The Supreme Court recently decided in Coinbase, Inc. v. Bielski, that federal district courts must stay trial proceedings pending the resolution of an interlocutory appeal of the denial[1] of a motion to compel arbitration. See Coinbase, Inc. v. Bielski, No. 22–105, slip op. at 10.

Under Section 16(a) of the Federal Arbitration Act, when a district court denies a motion to compel arbitration, the party seeking to compel arbitration is entitled to an immediate (interlocutory) appeal on that issue.  Id. at 1 (citing 9 U.S.C. §16(a)).  Previously, lower courts had split on whether the pre-trial and trial proceedings could proceed pending the outcome of that interlocutory appeal.  If the district court did not grant a stay pending appeal, the parties would have to immediately begin the expensive and public process of litigation, even though they might ultimately end up proceeding in arbitration depending on the outcome of the appeal.

Justice Kavanaugh, writing for the majority, held that the litigation must be stayed.  Citing to prior precedent, the Supreme Court reasoned that “[b]ecause the question on appeal is whether the case belongs in arbitration or instead in the district court, the entire case is essentially ‘involved in the appeal.’”  Id. at 3.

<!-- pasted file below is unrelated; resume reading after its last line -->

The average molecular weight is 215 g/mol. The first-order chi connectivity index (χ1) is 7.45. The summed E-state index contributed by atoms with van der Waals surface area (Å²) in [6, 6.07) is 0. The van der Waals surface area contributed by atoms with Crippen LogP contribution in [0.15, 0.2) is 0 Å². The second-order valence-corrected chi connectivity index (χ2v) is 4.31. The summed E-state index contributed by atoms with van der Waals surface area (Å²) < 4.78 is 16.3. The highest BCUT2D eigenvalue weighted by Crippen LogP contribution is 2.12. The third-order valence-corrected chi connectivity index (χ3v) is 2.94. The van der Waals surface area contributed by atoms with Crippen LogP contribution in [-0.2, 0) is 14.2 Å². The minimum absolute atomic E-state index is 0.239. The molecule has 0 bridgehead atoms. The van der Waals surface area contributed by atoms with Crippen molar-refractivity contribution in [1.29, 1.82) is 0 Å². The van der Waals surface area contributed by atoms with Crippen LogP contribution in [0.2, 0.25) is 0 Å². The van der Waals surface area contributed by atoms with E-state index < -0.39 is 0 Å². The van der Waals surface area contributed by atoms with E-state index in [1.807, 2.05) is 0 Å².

The decision is a victory for government contractors seeking to enforce arbitration clauses against subcontractors and suppliers.  Absent a mandatory stay pending appeal, the party seeking to enforce the arbitration clause may irreversibly lose the benefits of the clause.  As the Supreme Court noted, “[i]f the district court could move forward with pre-trial and trial proceedings while the appeal on arbitrability was ongoing, then many of the asserted benefits of arbitration (efficiency, less expense, less intrusive discovery, and the like) would be irretrievably lost….”  Id. at 6.  These risks are particularly significant in the case of Miller Act litigation, where the contractor who obtained the bond often is required to defend and indemnify the surety in any pending action.

A government contractor that either (1) has been sued by a subcontractor or supplier or (2) has had a claim made against their payment bond surety, should quickly reach out to counsel to determine what, if any options they have to proceed in arbitration and how to best take advantage of the Supreme Court’s most recent ruling.

[1] Coinbase (and its predecessor decision) suggest that a district court must stay trial proceedings pending the resolution of a procedurally correct interlocutory appeal of a decision to grant a stay pending arbitration.  However, because a party does not have a statutory right to file such an interlocutory appeal, it is unclear whether a stay would be required by Coinbase.